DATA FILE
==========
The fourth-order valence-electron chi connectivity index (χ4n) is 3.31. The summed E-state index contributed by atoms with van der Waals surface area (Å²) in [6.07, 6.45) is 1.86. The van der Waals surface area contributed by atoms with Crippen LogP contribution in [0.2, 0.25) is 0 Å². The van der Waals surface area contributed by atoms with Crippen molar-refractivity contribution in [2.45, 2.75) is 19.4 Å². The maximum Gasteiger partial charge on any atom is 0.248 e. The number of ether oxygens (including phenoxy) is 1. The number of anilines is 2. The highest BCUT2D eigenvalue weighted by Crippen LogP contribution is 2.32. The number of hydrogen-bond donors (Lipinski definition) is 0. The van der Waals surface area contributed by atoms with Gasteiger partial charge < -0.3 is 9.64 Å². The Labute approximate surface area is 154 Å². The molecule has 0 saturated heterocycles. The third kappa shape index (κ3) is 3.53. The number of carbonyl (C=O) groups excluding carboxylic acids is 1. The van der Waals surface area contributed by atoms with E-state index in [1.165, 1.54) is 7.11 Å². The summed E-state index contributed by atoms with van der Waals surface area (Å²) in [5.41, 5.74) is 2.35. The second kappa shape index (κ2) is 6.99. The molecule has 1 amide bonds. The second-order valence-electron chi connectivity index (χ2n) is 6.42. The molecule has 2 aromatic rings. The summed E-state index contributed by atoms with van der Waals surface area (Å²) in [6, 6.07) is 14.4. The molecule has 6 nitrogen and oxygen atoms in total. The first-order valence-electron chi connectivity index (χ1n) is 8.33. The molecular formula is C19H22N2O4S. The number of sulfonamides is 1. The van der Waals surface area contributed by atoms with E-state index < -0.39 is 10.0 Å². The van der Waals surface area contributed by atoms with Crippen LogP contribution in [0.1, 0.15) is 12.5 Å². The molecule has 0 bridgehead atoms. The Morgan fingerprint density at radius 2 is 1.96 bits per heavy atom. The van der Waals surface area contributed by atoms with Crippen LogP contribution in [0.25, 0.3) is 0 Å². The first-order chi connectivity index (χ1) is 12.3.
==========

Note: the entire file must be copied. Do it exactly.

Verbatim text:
The fourth-order valence-electron chi connectivity index (χ4n) is 3.31. The summed E-state index contributed by atoms with van der Waals surface area (Å²) in [6.07, 6.45) is 1.86. The van der Waals surface area contributed by atoms with Crippen LogP contribution in [0.2, 0.25) is 0 Å². The van der Waals surface area contributed by atoms with Crippen molar-refractivity contribution in [2.45, 2.75) is 19.4 Å². The maximum Gasteiger partial charge on any atom is 0.248 e. The number of ether oxygens (including phenoxy) is 1. The number of anilines is 2. The highest BCUT2D eigenvalue weighted by Crippen LogP contribution is 2.32. The number of hydrogen-bond donors (Lipinski definition) is 0. The van der Waals surface area contributed by atoms with Gasteiger partial charge < -0.3 is 9.64 Å². The Labute approximate surface area is 154 Å². The molecule has 0 saturated heterocycles. The third kappa shape index (κ3) is 3.53. The number of carbonyl (C=O) groups excluding carboxylic acids is 1. The van der Waals surface area contributed by atoms with E-state index in [1.165, 1.54) is 7.11 Å². The summed E-state index contributed by atoms with van der Waals surface area (Å²) in [5.41, 5.74) is 2.35. The second kappa shape index (κ2) is 6.99. The molecule has 1 amide bonds. The second-order valence-electron chi connectivity index (χ2n) is 6.42. The molecule has 2 aromatic rings. The summed E-state index contributed by atoms with van der Waals surface area (Å²) in [6, 6.07) is 14.4. The molecule has 6 nitrogen and oxygen atoms in total. The first-order valence-electron chi connectivity index (χ1n) is 8.33. The molecular formula is C19H22N2O4S. The number of sulfonamides is 1. The van der Waals surface area contributed by atoms with E-state index < -0.39 is 10.0 Å². The van der Waals surface area contributed by atoms with Crippen LogP contribution in [0.1, 0.15) is 12.5 Å². The molecule has 0 bridgehead atoms. The Morgan fingerprint density at radius 2 is 1.96 bits per heavy atom. The van der Waals surface area contributed by atoms with Crippen LogP contribution in [0.25, 0.3) is 0 Å². The first-order chi connectivity index (χ1) is 12.3.